Kudos to you, moving on. I have to admit, I was surprised how long you stuck with it, being the public figure head of ERE, that is. A discussion on Get Rich Slowly springs to mind, the kind of arguments and irrelevant subjects and counter arguments coming up would eventually lead to a loss of faith in human kind. So, thank you for sticking around as long as you did, I much appreciate the reasonings and links to further reading that I have found here. Also, thank you for dipping into the forum, trusting that no one will say - look he’s posting again… It takes just one attention seeker. But with this many introverts, I suppose you’re safe.


The job sounds great. May I ask, you mention ‘third kind’ management… how are the briefs/problems set, do you generate those too? Just curious.




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PostPosted: Mon Feb 06, 2012 12:10 am 

Joined: Wed Jul 21, 2010 11:21 pm
Posts: 772

@Jacob


Good to hear from you. I am amazed you found an apartment in Chicago for under $1000. I do not envy your location but I am sure that even in deadly Chicago there are plenty of things to enjoy. I remember my first visit to Chicago. I arrived in Gary, Indiana on a Saturday evening. I was on military business with another fellow, and we were on our way to Camp Grayling, MI. We stopped for gas and asked some questions. The advice from the gas station man was to be off the streets by dark!! We found a Denny's and had dinner, and lucked into a policeman also eating there. The cop agreed to lead us to a place to stay for the night in South Chicago. The place looked like a fortress with the high chain link fence. All night the sirens and gunshots woke us up. With more directions, the next morning, we went into downtown Chicago to visit the Sears Tower, which was our whole objective for altering our route to MI. In short the tower visit was worth the hassle of seeing it.


I am pleased your enjoying the new job. Also nice to hear your still into woodworking. Keep us posted, and best regards.

Herb Spencer




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PostPosted: Mon Feb 06, 2012 4:08 am 

Joined: Mon Aug 02, 2010 4:45 am
Posts: 775

Glad to hear you're doing well.


I'm curious to hear about your thoughts on how well Chicago supports ERE vs. the Bay Area. And whether that changes your mind about any of the ERE City parameters.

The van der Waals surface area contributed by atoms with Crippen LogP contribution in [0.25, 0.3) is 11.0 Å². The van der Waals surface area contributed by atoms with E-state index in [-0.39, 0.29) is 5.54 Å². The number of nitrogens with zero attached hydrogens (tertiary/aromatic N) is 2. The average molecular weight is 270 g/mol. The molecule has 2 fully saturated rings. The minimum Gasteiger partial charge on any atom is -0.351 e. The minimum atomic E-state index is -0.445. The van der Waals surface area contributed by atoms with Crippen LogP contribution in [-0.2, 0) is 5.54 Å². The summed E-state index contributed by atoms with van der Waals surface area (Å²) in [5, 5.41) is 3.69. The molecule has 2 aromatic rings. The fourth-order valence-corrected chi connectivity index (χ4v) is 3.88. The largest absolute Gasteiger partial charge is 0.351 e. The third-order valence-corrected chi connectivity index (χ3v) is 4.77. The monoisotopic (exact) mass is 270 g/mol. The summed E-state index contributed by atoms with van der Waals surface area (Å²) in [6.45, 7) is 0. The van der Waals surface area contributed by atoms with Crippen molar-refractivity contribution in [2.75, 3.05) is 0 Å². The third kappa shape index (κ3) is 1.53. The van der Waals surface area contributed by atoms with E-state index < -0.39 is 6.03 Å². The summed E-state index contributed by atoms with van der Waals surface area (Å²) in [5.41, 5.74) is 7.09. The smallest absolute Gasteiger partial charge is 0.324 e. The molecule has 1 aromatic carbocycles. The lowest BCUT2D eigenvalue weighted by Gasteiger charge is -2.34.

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PostPosted: Mon Feb 06, 2012 4:53 am 

Joined: Tue Jan 04, 2011 2:20 am
Posts: 265

Good to see you back here. Being famous must suck.




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PostPosted: Mon Feb 06, 2012 6:57 am 

Joined: Wed Jul 28, 2010 3:28 am
Posts: 2705
Location: Orygun

Thanks for the update!


>The only downside is having to get up at 730 in the morning


LOL... all this time I imagined you to be a morning person.




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PostPosted: Mon Feb 06, 2012 9:19 am 

Joined: Fri Oct 29, 2010 7:17 pm
Posts: 1315

Look, he's posting again! If you get found out, maybe you should switch to a pseudonym. I recommend JacobTheOtherOne




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PostPosted: Mon Feb 06, 2012 1:50 pm 

Joined: Fri Oct 21, 2011 2:32 am
Posts: 24

What a fun job :) I'm glad you decided to post an update here.


This may not be possible, or even desirable, on these forums but I wanted to share an idea. I was once on a forum that also had some people writing journals and anything posted in the journal forum could only be seen by people who were logged into their accounts and had a certain number of posts. I think they had some other private categories as well. Just in case you want to try harder to avoid the swarm of douchebags :) Other people might like it as well as the information posted wouldn't be available to anyone who wanders by.


Margaret




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PostPosted: Mon Feb 06, 2012 5:24 pm 

Joined: Mon Jul 18, 2011 8:36 pm
Posts: 61

All the best Jacob. You're in an enviable position, but for me this is motivation to keep working and saving like my life depends on it (it does in a way).




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PostPosted: Tue Feb 07, 2012 12:13 am 

Joined: Fri Jan 07, 2011 2:19 am
Posts: 95

"This is an unresolved problem: Finding things to do that are fun but don't require any kind of mental or physical effort."


You could get cable. I hear it's only $79.99/mo, with internet and phone included (introductory rate)!


Many games don't require a game pad, for example, with the Kinect or even just keyboard and mouse. You could find games that aren't speed critical. I've never played it, but what about Minecraft? I'm not a game person myself, maybe others can recommend.


I dunno. Playing an instrument, knitting, whittling, doodling, reading, listening to music, hanging out, tea, meditation, paper folding, card games? Anything that doesn't require mental effort can get boring pretty fast, so rotating activities seems necessary.


"What to do with all those digits on the bank account?"


Space tourism?


I'm glad your new phase of life is working out well.




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PostPosted: Tue Feb 07, 2012 2:48 am 

Joined: Sat Mar 05, 2011 9:41 am
Posts: 295

Hi Jacob


Thanks for the update


Mindless, non physical activities.


Wasgij, humorous puzzles from the thrift shop. Use a picture painting covered with glass so you can move it around, put it away.


Pixel puzzles, every picture tells a story. You can find them on the internet, but I prefer the magazine


http://www.lovatts.com.au/news/puzzles-comps/


http://www.conceptispuzzles.com/index.aspx?uri=puzzle/pic-a-pix